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Do You Want to Become an Accredited Investor? Here’s How

An accredited investor in the United States is permitted by law to invest in securities not registered with the Securities and Exchange Commission. Accredited investors may be either individuals or entities if they fulfill the investor accreditation requirements set forth by the SEC. Below we cover the process of how someone would start the process to become an accredited investor.

  1. Calculate Net Worth

Generally speaking, the net worth calculation consists of subtracting total liabilities from total assets, and must not include the value of your primary residence, according to the SEC.

  1. Collect Financial Documentation

You will have to collect documents that demonstrate your net worth and/or your yearly salary. This may involve gathering copies of bank statements, tax returns, retirement or other investment account statements, or your credit report.

  1. Obtain Verification

Once you have completed steps one and two above, the next step is to obtain verification. Per the SEC, when issuing securities, companies must take “reasonable steps” to prove the qualifications and credentials of the investor.

When obtaining accredited investor verification you will need to provide financial and personal information and the documentation you gathered in the first step as proof of your financial status. Then, you will need to sign the questionnaire. Be sure to retain a copy for yourself.

Prospective accredited investors seeking to qualify through the financial tests of net worth or income must meet the qualifying standards established by the SEC.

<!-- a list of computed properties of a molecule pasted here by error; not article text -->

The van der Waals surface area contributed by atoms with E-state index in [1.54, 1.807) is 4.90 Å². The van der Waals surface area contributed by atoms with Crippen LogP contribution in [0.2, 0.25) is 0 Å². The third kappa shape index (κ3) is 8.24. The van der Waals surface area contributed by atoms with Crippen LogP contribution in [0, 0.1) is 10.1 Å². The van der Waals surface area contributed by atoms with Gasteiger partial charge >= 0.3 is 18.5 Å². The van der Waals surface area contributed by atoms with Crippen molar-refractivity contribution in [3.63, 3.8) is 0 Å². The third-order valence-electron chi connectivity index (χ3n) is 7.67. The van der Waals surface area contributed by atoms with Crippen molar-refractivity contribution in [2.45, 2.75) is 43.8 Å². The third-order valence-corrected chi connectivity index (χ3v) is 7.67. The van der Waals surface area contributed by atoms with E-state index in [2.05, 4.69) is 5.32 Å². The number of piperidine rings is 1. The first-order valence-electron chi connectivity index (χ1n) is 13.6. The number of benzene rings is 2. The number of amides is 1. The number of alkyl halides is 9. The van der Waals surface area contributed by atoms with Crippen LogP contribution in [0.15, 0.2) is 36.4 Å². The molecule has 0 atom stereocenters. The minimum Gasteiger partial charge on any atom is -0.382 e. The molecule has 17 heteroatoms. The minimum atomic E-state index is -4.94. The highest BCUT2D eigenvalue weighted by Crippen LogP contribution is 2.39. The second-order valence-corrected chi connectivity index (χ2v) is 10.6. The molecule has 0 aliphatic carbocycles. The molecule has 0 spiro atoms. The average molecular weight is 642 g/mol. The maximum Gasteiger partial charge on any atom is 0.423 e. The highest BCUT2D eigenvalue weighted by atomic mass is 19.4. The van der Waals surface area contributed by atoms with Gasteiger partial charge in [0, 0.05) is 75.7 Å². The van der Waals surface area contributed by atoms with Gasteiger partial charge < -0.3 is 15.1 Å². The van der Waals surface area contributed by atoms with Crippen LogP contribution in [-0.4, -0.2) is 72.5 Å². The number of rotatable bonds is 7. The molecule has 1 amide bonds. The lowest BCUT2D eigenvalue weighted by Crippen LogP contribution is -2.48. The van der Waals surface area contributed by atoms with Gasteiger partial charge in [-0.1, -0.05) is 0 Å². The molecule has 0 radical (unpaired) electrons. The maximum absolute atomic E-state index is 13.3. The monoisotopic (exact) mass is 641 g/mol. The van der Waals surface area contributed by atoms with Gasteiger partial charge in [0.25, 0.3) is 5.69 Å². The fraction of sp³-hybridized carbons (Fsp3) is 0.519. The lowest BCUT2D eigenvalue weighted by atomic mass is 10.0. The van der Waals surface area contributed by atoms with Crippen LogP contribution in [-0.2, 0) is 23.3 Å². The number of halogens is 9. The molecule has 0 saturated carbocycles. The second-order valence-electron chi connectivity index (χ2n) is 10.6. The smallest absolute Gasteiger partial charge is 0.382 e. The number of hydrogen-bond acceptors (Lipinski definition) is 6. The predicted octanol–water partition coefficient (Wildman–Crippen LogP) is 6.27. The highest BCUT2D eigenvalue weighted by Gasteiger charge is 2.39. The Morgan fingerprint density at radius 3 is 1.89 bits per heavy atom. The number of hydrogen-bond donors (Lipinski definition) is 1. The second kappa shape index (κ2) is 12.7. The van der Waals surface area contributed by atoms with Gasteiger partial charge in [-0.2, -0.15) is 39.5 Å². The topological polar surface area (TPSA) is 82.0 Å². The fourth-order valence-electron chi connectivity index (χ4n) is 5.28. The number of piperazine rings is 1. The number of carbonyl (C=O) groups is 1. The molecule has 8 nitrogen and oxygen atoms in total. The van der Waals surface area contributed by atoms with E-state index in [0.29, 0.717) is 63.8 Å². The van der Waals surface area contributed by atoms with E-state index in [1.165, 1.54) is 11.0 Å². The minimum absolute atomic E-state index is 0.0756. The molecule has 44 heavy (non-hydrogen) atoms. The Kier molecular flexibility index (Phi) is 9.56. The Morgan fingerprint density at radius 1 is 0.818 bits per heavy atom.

That sums up in brief form what is necessary to become an accredited investor through the financial qualification avenue. A third-party investor verification service can help make this process much easier, working on your behalf to help you get verified as an accredited investor.

Now, let’s look briefly at other ways to qualify for accredited investor status as an individual.

Other Ways to Gain Accredited Investor Status

Although many prospective investors will follow the standard process to qualify through financial qualification, there are other ways to obtain accredited investor status if the financial avenue is not feasible or preferable. Some additional ways in which an individual may become an accredited investor are given below.

A beneficiary of a trust that has more than $5 million in total assets may be an accredited investor. Executives, directors, and partners of a securities firm may be considered accredited investors, but only for the investment of the issuer. Also, professionals in the finance industry with FINRA Series 7, 62, or 85 licenses are accredited investors.

If you want to become an accredited investor, consider all of the various ways mentioned above that can make that possible.